Clean Out Your Wardrobe | Anyclean

By Nick Vassilev

updated: 18/11/2023

Most of us start off with good intentions regarding our wardrobes.  This time, we’re going to be organised and keep everything in order so that we wont’ be left facing a chaotic jumble of rainbow hues and mismatched shoes going “I haven’t got a thing to wear!”

Sound familiar?  Right, it’s time for a clean out of your wardrobe.  And your drawers, because if your wardrobe is chaotic, the chances are that your other clothes storage places are, too.  Choose a good CD, make sure that you can see a good mirror and dump the whole lot on the bed and begin.  Oh yes – before anything else goes back in, it’s probably not a bad idea to run the vacuum cleaner around the inside of the wardrobe to pick up the inevitable lint, and maybe consider putting a liner in your drawers (you can make your own scented ones with aromatic oils and a plain old paper towel.

The first thing to do is to pick out your favourites.  These are the ones you wear all the time, fit well and don’t need mending.  It probably wouldn’t hurt to give them a quick once-0ver just to check that they don’t need any repairs or spot-cleaning.  Back onto the hangers and into the drawers they go.  In the case of shoes, the ideal is to store them on shoe trees or in boxes with Polaroid photos of the contents.  But most of us aren’t that organised – or else have had the original boxes taken by junior members of the family for craft projects.  Neatly in pairs is quite OK for most of us!

Taking out the favourites was the easy bit and should have made a decent dent on the pile of clothing on your bed.  The next bit is nearly as easy.  This is where you take out the “seasonals” and store them.  These are the specific winter clothes such as woollen jumpers or polar fleece tops, and the summer-specific clothes like tank tops, sundresses and swimming costumes.  If you wore them last summer/winter and getting them out of storage is almost a ritual, then these are definite keepers. Check these over carefully before putting them away.  Have moths been at any of them?  Do they still fit?  Do they need repairs?  Do you honestly need twenty different sundresses and five bikinis?  Purge out surplus garments and things that don’t fit (things that make you look ghastly count as “don’t fit” even if they’re the right size). These will start your pile of giveaway clothes.  Also purge out anything moth-eaten, badly faded or with crispy elastic.  These will go in the rag pile (incidentally, anything worn regularly that is badly tattered also needs to go here.  Be ruthless).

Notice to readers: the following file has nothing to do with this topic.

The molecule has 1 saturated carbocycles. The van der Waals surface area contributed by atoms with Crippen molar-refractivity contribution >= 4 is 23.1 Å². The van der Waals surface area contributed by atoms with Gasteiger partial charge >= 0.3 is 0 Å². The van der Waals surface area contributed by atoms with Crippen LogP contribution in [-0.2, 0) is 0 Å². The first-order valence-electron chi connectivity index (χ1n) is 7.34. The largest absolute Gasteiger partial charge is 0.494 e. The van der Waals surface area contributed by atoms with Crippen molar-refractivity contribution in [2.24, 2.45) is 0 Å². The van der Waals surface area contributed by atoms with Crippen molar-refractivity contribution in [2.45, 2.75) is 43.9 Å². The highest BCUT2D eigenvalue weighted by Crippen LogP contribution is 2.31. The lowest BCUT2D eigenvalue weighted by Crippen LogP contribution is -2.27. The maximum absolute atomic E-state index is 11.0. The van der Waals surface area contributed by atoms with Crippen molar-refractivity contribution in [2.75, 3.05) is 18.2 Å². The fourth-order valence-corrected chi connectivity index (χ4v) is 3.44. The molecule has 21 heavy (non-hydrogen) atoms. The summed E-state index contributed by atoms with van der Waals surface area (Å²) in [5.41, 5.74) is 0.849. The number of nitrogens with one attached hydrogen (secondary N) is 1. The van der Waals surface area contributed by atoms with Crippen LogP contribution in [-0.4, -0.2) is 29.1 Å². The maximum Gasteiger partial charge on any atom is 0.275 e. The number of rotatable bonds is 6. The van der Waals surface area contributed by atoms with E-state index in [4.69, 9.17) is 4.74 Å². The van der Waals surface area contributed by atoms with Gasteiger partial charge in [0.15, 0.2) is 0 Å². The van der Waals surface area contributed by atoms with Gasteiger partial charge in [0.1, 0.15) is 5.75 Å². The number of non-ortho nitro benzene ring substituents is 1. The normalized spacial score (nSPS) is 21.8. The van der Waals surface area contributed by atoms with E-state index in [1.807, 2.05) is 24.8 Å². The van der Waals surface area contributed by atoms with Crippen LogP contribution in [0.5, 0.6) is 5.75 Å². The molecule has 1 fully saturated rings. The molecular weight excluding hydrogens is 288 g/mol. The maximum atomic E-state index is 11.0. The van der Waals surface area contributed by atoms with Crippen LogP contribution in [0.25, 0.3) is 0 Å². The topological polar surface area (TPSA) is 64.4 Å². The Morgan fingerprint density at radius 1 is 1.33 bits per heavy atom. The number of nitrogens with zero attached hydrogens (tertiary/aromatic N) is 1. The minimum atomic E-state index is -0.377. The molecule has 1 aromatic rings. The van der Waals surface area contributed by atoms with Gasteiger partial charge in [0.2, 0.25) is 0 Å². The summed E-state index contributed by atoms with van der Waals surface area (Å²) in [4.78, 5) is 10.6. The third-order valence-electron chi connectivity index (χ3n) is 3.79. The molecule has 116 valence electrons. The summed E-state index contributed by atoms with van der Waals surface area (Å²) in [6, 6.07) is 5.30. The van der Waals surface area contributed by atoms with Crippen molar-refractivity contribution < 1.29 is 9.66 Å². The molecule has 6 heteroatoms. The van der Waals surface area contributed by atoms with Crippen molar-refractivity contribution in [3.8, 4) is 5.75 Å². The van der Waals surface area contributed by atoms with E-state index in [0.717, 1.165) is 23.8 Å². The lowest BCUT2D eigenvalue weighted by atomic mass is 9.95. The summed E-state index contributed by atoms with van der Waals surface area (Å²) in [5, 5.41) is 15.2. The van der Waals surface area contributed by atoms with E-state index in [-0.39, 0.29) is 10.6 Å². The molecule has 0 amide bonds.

The pile will be considerably smaller now.  So far, so good.  Now things get trickier.  Now you need to sort out the “special occasion” garments – the evening gowns or tuxedo (if you have one), the special sports clothes.  Everyone should have at least one outfit that is suitable to wear to a wedding or a funeral – most families have these one.  Make sure they all fit.  If you have several outfits, lucky you. But be reasonable.  Unless you’re going out to this type of event nearly every weekend, you don’t need a vast array of these garments (but you probably put some into the “favourites” and “seasonals”.  At the other end of the spectrum, everyone needs to keep one pair of grotty clothes for going grubby jobs in – you never know when you might need to help a friend paint a roof or when you’re going to have to poke about underneath a car.  Again, be realistic – you don’t need ten sets of grotty paint clothes.  One will do – or a pair of overalls.

The tricky ones to get rid of are the sentimental value clothes.  Always keep your wedding dress if you are happily married – even if it doesn’t fit any more – it will last longer than some of the sheets and towels you got as wedding presents (mine has).  Clothes that were bought or given or otherwise insisted on by a significant person in your life, be it your lover, your spouse or your mother, are trickier.  You may be able to sneak these out, especially if they don’t fit.  If you merely don’t like the clothes, I’m afraid I can’t advise you as to whether to keep them or to get rid of them – but then, I’ve got several items that I can’t stand but hang onto because my husband likes seeing them on me (they come out as a special treat for him – and no, these don’t include lingerie!).

You will also need to purge accessories ruthlessly.  For me, at least, these are the things that tend to pile up.  While it’s good to keep a range of scarves and belts, be sensible.  If it doesn’t fit (this includes belts that fit your waist but you can’t get around your hips – and all your jeans are hipsters, plus belts that don’t fit the loops in your jeans), if it’s in bad condition or if you have got bored with it, out it goes!

Also purge your underwear.  If it has holes (apart from the ones for your legs or deliberate ones in naughty lingerie), is grey, stained or tattered, out it goes!  Also check that they fit.  Bras stretch and underwear can get perished elastic – out, out, out!

What do you need to buy as replacements or to fill gaps once you’ve done the purging, taken the giveaways to the charity shops (or a friend) and sent the rags to be recycled (or to be used as polishing rags and dusters)?  That’s totally up to you…

About the author 

Nick Vassilev

Nick blogs about cleaning. He is a cleaning expert with more than 25 years of experience. He is also an NCCA-certified carpet cleaner. Founder and CEO of Anyclean.